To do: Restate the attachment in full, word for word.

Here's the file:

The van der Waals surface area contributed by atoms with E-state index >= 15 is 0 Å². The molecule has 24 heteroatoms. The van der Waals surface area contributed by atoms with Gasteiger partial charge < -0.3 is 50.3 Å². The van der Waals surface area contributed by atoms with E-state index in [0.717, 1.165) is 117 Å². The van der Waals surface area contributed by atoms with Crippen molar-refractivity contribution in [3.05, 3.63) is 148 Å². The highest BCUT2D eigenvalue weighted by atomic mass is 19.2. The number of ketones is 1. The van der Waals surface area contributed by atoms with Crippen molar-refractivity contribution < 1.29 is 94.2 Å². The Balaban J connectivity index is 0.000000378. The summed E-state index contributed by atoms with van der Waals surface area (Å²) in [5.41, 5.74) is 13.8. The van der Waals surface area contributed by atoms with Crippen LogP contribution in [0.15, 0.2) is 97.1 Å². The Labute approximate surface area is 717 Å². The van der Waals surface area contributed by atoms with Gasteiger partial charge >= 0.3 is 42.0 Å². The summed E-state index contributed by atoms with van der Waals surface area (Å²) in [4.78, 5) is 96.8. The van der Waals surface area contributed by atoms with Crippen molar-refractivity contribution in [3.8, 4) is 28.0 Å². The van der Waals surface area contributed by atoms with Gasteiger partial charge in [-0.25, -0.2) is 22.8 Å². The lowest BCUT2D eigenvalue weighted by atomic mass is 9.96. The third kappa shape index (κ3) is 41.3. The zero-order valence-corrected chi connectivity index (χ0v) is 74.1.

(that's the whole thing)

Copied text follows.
The van der Waals surface area contributed by atoms with E-state index >= 15 is 0 Å². The molecule has 24 heteroatoms. The van der Waals surface area contributed by atoms with Gasteiger partial charge < -0.3 is 50.3 Å². The van der Waals surface area contributed by atoms with E-state index in [0.717, 1.165) is 117 Å². The van der Waals surface area contributed by atoms with Crippen molar-refractivity contribution in [3.05, 3.63) is 148 Å². The highest BCUT2D eigenvalue weighted by atomic mass is 19.2. The number of ketones is 1. The van der Waals surface area contributed by atoms with Crippen molar-refractivity contribution < 1.29 is 94.2 Å². The Balaban J connectivity index is 0.000000378. The summed E-state index contributed by atoms with van der Waals surface area (Å²) in [5.41, 5.74) is 13.8. The van der Waals surface area contributed by atoms with Crippen LogP contribution in [0.15, 0.2) is 97.1 Å². The Labute approximate surface area is 717 Å². The van der Waals surface area contributed by atoms with Gasteiger partial charge >= 0.3 is 42.0 Å². The summed E-state index contributed by atoms with van der Waals surface area (Å²) in [4.78, 5) is 96.8. The van der Waals surface area contributed by atoms with Crippen molar-refractivity contribution in [3.8, 4) is 28.0 Å². The van der Waals surface area contributed by atoms with Gasteiger partial charge in [-0.25, -0.2) is 22.8 Å². The lowest BCUT2D eigenvalue weighted by atomic mass is 9.96. The third kappa shape index (κ3) is 41.3. The zero-order valence-corrected chi connectivity index (χ0v) is 74.1.